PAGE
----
TK Books: Spot the Real McConaughey
Separating fact from fiction in the Lincoln pitchman's new book, "Greenlights"
Matthew McConaughey’s new memoir, Greenlights, is a lot like his celebrated Lincoln commercials — compelling throughout, but you can’t decide whether it’s because what you’re hearing is deep, insane, or both.
The genial megastar actor has among the more eclectic off-screen lives of any Hollywood celebrity. Apart from the whacked-out car ads, which inspired spoofs by everyone from South Park to SNL, McConaughey is regularly spotted on the sidelines of University of Texas football games, while he also contributes “Sleep stories” for use in meditation that litter YouTube and are probably more effective than a lot of edibles in making you feel high.
Greenlights is a hardcore distillation of the off-screen McConaughey experience. The plot reads like a letter sent back from one who has arrived at Man-Heaven, inviting all who are willing to join — if only you can decipher the clues to the playful treasure map sent back (that sounds like a plot of a McConaughey movie!). In between philosophical ruminations (“An existential crisis? I’d call it an existential challenge, and one I was up for”) and requisite non-specific political messaging (“We were reminded that All Lives Matter until Black Lives Matter more”), the book is filled with tales of “late-night revelry of song, dance, and the occasional wrestling match,” some of which get pretty weird.
See if you can guess which of the following passages are actually from Greenlights, and which is the one we made up. There’s a poll underneath the entries:
A) In January 2012, my agent told me a Canadian director named Jean-Marc Vallée had read the script for Dallas Buyers Club and was interested in meeting me. I watched a film of his, C.R.A.Z.Y., and liked it for all the right reasons. I felt a deep connection with the character, but I had reservations, beginning with the key question – could I pull off the physical transformation? Was this light red, or green?
I had a new house in Hollywood Hills with a yard big enough to get my hands back in the soil. There was a shed in the back with an old hula hoop in it and I took that hoop and put it down on the cold dry California ground under the moonlight. Then I stood in the middle. I’d been reading the script all night. It was fire.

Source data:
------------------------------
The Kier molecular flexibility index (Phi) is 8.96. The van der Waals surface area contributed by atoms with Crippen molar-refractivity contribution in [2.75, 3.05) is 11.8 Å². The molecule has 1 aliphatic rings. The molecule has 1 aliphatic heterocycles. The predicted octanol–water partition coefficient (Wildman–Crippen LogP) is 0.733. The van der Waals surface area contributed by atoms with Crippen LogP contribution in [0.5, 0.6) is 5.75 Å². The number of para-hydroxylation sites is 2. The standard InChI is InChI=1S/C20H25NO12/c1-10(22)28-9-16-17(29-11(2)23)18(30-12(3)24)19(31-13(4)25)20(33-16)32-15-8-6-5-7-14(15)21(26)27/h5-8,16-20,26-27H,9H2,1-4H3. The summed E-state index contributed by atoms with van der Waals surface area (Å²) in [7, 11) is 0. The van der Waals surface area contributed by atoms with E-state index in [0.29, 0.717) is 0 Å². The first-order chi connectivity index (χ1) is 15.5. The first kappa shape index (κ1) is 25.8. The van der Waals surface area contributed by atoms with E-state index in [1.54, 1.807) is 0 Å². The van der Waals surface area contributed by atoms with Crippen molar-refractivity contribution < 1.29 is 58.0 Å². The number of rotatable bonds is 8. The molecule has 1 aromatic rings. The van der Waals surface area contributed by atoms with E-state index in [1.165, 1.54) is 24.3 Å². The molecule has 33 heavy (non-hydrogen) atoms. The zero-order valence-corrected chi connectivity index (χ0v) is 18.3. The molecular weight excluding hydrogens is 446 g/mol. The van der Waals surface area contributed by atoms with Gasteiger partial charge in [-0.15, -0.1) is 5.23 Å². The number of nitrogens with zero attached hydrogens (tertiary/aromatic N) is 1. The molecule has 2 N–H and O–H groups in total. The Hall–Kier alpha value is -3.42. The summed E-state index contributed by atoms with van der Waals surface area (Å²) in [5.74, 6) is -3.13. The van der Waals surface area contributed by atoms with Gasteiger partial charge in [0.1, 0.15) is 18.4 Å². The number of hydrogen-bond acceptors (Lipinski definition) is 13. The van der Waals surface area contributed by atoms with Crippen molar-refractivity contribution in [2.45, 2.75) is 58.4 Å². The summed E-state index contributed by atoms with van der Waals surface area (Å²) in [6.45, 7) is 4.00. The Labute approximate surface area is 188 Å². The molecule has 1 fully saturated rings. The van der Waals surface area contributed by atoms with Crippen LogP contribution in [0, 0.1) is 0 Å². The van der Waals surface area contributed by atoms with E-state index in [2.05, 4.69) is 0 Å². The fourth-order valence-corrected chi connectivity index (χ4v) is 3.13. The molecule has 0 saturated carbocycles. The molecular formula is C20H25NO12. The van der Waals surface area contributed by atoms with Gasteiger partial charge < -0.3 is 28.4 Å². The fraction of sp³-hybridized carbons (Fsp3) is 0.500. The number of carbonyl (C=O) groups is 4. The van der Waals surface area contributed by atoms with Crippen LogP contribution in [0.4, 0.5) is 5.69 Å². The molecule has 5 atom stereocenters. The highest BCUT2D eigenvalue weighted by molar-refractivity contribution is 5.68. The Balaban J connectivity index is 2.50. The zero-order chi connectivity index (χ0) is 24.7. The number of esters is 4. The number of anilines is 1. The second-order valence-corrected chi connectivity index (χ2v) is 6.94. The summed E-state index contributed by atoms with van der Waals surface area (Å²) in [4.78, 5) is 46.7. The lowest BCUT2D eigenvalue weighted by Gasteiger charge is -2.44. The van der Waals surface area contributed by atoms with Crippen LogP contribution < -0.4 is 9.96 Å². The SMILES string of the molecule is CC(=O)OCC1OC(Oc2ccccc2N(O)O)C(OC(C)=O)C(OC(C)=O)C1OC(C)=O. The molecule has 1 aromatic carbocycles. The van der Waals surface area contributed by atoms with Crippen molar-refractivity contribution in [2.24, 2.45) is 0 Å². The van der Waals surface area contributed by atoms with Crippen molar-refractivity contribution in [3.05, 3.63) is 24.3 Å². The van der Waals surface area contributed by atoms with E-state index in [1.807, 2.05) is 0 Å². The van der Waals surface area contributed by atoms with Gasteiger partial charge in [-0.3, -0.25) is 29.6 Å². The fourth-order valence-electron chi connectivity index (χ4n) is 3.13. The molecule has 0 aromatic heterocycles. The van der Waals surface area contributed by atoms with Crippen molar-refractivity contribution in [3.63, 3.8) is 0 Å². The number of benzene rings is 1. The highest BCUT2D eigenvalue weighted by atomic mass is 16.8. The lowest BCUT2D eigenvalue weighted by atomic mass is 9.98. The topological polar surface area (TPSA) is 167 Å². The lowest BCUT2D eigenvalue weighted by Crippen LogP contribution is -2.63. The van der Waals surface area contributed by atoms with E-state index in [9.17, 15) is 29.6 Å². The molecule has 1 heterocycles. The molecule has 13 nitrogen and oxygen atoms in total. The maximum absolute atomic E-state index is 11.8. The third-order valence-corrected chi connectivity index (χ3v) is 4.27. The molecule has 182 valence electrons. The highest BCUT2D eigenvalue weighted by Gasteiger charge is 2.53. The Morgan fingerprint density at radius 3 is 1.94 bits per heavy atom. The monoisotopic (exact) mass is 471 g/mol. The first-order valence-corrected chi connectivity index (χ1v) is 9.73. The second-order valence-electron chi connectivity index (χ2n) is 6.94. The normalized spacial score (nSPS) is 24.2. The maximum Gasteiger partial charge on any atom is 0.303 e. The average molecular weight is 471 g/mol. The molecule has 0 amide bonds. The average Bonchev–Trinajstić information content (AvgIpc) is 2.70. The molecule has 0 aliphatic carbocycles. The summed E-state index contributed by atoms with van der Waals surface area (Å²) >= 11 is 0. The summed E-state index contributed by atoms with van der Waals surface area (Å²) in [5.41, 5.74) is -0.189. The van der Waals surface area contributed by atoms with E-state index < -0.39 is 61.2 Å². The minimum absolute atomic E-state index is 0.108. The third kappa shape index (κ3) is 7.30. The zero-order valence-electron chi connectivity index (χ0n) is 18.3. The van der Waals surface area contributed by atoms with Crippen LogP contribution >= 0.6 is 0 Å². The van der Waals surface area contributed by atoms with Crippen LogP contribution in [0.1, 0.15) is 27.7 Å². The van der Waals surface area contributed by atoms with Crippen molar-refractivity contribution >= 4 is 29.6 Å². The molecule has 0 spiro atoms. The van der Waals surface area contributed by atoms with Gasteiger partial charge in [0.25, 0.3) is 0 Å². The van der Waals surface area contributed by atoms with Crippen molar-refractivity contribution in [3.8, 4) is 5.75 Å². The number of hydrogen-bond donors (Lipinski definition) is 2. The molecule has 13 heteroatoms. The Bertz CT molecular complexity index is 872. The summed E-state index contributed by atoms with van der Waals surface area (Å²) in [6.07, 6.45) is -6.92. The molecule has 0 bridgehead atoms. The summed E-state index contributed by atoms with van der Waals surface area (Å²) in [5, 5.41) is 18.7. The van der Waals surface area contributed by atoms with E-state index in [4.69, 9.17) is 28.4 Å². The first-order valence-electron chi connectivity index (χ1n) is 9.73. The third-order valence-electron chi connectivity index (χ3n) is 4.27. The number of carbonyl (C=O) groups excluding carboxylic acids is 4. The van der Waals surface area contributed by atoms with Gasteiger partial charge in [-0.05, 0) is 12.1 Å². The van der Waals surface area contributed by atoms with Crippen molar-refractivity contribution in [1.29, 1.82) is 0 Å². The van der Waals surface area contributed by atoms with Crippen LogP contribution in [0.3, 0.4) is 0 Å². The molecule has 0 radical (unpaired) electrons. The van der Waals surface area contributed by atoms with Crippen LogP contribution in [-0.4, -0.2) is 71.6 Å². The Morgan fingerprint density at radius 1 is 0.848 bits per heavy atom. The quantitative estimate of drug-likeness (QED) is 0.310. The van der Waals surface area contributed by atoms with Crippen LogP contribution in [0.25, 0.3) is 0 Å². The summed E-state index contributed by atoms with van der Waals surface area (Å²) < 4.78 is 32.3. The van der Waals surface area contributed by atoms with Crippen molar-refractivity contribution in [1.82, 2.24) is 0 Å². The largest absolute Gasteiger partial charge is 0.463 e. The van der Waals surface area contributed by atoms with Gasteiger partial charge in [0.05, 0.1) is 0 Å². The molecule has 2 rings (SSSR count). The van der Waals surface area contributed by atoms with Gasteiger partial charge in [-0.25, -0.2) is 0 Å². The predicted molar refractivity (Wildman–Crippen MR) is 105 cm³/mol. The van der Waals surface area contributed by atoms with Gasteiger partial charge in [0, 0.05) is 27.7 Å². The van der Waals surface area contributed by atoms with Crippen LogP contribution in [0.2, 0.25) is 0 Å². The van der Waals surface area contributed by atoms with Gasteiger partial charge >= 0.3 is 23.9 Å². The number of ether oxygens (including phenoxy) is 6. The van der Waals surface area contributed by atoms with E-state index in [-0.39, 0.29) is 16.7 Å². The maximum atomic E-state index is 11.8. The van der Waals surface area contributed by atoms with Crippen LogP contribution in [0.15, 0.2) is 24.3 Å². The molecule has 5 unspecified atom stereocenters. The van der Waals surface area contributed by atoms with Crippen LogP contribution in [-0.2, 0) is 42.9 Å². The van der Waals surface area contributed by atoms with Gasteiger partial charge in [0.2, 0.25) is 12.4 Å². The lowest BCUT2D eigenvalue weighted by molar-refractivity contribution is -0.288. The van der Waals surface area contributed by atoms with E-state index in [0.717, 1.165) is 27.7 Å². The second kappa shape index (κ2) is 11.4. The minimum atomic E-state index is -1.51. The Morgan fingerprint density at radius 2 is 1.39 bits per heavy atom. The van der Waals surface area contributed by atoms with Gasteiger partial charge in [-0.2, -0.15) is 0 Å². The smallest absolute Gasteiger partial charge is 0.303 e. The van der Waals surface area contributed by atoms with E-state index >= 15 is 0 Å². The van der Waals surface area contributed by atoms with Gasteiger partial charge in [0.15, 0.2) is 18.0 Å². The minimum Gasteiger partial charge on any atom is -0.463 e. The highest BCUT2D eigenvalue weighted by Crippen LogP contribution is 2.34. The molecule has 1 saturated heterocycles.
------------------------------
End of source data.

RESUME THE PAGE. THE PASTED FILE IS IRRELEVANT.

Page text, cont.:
I was naked except for my ninth beer of the night which I held in my left hand like a talisman.
McConuaghey, I said, if you can piss in a circle ten times without letting a drop of gold inside that hoop, you’re the man.
I was livin and hit fourteen.
Life is our résumé. It’s our story to tell, and the choices we make write the chapters. I walked inside and made the call. I was ready to play Ron Woodroof.
B) I had a wet dream.
I was floating downstream on my back in the Amazon River.
Wrapped up by anacondas and pythons. Surrounded by crocodiles, piranhas, and a few freshwater sharks.
There were African tribesmen lined up shoulder to shoulder on the ridge to the left of me as far as my eyes could see.
I was at peace.
Then I came.
C) I don’t know if you’ve ever shaved your head before, but if you have, you know it can be gnarly under there. I had dents in my cranium, a psoriasis patch, and my scalp was chalk white. The paparazzi got a shot of my freshly shaved nugget the day after I did it, and that photo was in People magazine the next week.
Soon enough, my phone rang.
“You did not shave your head,” an ominous whispering voice stated. For the sake of his privacy I’ll leave his name off the page, but he was a top studio executive with a very large financial investment in Reign of Fire.
“Yes, I did,” I said bluntly.
“No, you didn’t, I refuse to believe this, Matthew. You just wore a bald cap as a prank.” Again stating not asking.
“No…I shaved my head.”
He hung up.